De Villiers went one up on these batting legends as he invented new angles through which ball could traverse the field from the batting crease. This concept of '360 degrees' batting so confounded hapless bowlers who did not know where to bowl as the batsman found new and more innovative ways to pierce the field placements and send the ball to the ropes. He would walk across the stumps challenging the bowler in his delivery stride and then coolly place the ball either on top of the square-leg fence or over the point boundary, with no visible effort. In moments such as those, which the fans of the game had witnessed scores of times, de Villiers appeared like a superhuman with the willow in hand. No one, including his more celebrated contemporaries with better statistical records, could attempt such shots, let alone pull them off with such aplomb.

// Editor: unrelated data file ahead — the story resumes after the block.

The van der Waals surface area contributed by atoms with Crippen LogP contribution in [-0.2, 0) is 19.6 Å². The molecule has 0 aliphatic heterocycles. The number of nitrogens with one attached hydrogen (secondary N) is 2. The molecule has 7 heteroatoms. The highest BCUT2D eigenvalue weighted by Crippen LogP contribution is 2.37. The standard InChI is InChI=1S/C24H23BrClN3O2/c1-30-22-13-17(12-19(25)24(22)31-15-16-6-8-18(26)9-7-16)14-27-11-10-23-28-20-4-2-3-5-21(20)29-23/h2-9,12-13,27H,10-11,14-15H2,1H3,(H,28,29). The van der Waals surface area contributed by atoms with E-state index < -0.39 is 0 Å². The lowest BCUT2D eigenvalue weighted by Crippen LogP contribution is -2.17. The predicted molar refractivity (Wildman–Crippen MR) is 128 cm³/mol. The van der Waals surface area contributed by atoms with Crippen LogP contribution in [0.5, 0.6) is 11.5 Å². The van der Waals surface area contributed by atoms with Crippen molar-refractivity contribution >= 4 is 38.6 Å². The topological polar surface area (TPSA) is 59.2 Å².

However, de Villiers was not a batsman who should be remembered solely on account of his dazzling stroke play and ability to improvise his range of shots. He could also use the willow to play defensively and wear the bowlers down like Sunil Gavaskar used to do in his heydays. His knock of 33 off 220 balls at Adelaide against Australia in 2012 which helped South Africa to play out 120 overs brought back memories of Australian Stan McCabe, the old stonewaller. He demonstrated that this was not a one-off performance by batting for 354 minutes to score a mere 43 runs, while facing 297 balls, against India at Delhi in 2015. If he tackled the Aussie pacers with a dead bat at Adelaide, he showed his mettle against Indian spinners on a crumbling fifth day pitch in Delhi. It would have taken loads of discipline and monumental concentration besides tremendous physical stamina and indefatigable spirit for de Villiers to eschew his normal penchant for playing his shots and bat dourly, blocking everything bowled at him for hours on end. These knocks showed a new facet of not only his batting but of his personality as well, and increased his appeal amongst the lovers of the game.